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Making the most of outside talent.

Making the Most of Outside Talent

When he took the helm at General Electric in 1981, chairman John F. Welch Jr. inherited six speech writers. He fired five. Today "Neutron (spare the buildings, nuke the people) Jack," as exstaffers unfondly dubbed him, is hardly unique. Over the past half decade, corporate chiefs have scrutinized their communicaiton departments--the people responsible for sales promotions, special events, public relations, employee and customer publications--and with astonishing frequency, have opted to take them off the payroll.

Consultants Step in

Maria Simpson, Ph.d., of TIAA-CREF, the teacher's financial services organization, regards corporate communication as only the latest of the major staff empires to be divested. "Like strategic planning, executive hiring, training, even food services, corporate communciation has become the province of outside professionals," she says.

Dick Lopez, founder of 5 9 25 Inc. Design Collaborative in New York, has observed that inside managers identify projects, hire experts, serve as liaison between them and the organization, and keep the corporate image consistent from project to project. "They generally do not have art or copy skills themselves," Lopez says.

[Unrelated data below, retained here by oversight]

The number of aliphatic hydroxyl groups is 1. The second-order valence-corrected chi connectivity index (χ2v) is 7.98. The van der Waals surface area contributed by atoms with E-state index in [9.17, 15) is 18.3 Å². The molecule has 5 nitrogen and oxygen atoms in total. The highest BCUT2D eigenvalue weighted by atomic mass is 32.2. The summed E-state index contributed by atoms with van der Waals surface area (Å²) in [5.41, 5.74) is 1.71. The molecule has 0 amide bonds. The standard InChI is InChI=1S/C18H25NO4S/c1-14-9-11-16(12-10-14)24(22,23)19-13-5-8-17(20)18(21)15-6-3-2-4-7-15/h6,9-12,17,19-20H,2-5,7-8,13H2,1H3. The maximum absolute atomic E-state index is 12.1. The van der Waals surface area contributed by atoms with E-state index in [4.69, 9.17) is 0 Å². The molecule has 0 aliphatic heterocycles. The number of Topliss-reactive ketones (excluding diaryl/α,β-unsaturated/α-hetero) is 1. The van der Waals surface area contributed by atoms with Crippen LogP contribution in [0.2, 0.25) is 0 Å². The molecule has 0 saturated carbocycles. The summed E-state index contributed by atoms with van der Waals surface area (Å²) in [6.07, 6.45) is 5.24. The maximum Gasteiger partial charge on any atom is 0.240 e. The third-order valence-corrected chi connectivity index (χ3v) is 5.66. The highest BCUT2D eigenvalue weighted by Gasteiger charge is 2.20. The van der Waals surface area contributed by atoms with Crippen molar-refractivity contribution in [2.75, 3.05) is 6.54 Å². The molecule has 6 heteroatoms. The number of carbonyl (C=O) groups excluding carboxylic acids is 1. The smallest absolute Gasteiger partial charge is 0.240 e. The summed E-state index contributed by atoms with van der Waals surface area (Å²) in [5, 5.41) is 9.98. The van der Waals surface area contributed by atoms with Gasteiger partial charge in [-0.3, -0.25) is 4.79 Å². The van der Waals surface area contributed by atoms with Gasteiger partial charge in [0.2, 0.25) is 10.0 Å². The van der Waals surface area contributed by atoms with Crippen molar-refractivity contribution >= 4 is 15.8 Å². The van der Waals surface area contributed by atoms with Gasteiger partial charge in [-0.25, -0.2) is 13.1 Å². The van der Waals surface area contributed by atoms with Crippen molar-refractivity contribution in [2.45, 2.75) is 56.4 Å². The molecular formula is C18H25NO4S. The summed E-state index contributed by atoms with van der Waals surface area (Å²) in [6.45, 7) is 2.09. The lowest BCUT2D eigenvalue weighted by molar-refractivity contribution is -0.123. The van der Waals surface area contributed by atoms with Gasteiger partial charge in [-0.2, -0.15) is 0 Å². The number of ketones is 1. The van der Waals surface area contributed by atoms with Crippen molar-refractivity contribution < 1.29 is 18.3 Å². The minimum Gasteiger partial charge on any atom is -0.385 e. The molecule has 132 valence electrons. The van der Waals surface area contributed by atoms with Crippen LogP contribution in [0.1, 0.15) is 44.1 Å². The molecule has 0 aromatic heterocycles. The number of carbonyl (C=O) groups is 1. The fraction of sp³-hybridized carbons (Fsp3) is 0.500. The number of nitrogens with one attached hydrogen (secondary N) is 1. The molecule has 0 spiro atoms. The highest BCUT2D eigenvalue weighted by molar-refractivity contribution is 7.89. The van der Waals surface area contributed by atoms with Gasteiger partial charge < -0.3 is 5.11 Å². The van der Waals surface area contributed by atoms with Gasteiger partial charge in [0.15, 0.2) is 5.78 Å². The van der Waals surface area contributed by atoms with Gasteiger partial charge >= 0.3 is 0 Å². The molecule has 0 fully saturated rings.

An expanding, more capable consultant force allows this. Simpson explains that most large companies consider vendors an everyday part of their activities. "Organizations that once retained consultants to gain specialized skills, an outside perspective on a problem, or to augment internal departments, temporarily now use them as a permanent substitue for staff functions," she says.

The Take Charge Vendor

In many corporations, only one senior officer remains to oversee programs. "But when the head of the one-person department has won the title by default, and is not a professional communicator," Simpson warns, "the person in charge will need more than project support, something on the order of a course in the art and science and promotions."

The lone officer may persevere, thanks, in no small part, to new skills and attitudes today's consultants bring to their work. Phyllis Marshall of The Marshall Communications Group in New York City, adds, "The customer really values a take charge vendor now especially if the company person is new to the field. They produce more effective results per budget dollar by steering clients away from unneeded or overly complicated programs." Consultants today are familiar with needs analysis and alert to problem-solving opportunities. Marshall adds, "A consultant can create a corporate-wide communication audit and action plan, including ways to integrate and economize on diverse consulting tasks."

Lopez sees in the current approach a return to earlier ideas of what consultants were intended to be. "In the '50s, visionaries such as Eliot Noyes (see page 30) defined the consultant function very broadly. They were superb designers to be sure. But they also helped to show clients the potential implicit in good, coordinated design. The consultant of today is reviving the original mandate, to offer creative, objective solutions and resource management. We must have both abilities to be viable in this environment."

The Business-Bred Consultant